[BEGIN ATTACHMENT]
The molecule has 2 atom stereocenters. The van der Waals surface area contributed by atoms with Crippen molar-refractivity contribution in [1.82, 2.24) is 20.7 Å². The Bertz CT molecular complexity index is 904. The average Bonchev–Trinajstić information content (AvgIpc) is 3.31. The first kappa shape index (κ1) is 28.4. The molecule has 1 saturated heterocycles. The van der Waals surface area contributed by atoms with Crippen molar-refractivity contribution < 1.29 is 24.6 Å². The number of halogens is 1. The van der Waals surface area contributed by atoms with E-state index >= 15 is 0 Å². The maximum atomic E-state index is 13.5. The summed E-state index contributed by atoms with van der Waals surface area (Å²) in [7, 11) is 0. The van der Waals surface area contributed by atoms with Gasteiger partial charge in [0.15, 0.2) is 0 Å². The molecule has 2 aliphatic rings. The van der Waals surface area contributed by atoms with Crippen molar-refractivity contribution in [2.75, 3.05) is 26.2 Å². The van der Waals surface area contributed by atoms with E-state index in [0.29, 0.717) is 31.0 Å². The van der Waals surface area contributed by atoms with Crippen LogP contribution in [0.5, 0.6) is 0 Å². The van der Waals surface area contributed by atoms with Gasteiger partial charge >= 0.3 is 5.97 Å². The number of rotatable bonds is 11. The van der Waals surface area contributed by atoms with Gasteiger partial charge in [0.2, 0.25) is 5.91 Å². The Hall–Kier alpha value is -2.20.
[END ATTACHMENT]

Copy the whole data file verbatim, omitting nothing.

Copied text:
The molecule has 2 atom stereocenters. The van der Waals surface area contributed by atoms with Crippen molar-refractivity contribution in [1.82, 2.24) is 20.7 Å². The Bertz CT molecular complexity index is 904. The average Bonchev–Trinajstić information content (AvgIpc) is 3.31. The first kappa shape index (κ1) is 28.4. The molecule has 1 saturated heterocycles. The van der Waals surface area contributed by atoms with Crippen molar-refractivity contribution < 1.29 is 24.6 Å². The number of halogens is 1. The van der Waals surface area contributed by atoms with E-state index >= 15 is 0 Å². The maximum atomic E-state index is 13.5. The summed E-state index contributed by atoms with van der Waals surface area (Å²) in [7, 11) is 0. The van der Waals surface area contributed by atoms with Gasteiger partial charge in [0.15, 0.2) is 0 Å². The molecule has 2 aliphatic rings. The van der Waals surface area contributed by atoms with Crippen molar-refractivity contribution in [2.75, 3.05) is 26.2 Å². The van der Waals surface area contributed by atoms with E-state index in [0.29, 0.717) is 31.0 Å². The van der Waals surface area contributed by atoms with Crippen LogP contribution in [0.5, 0.6) is 0 Å². The van der Waals surface area contributed by atoms with Gasteiger partial charge >= 0.3 is 5.97 Å². The number of rotatable bonds is 11. The van der Waals surface area contributed by atoms with Gasteiger partial charge in [0.2, 0.25) is 5.91 Å². The Hall–Kier alpha value is -2.20.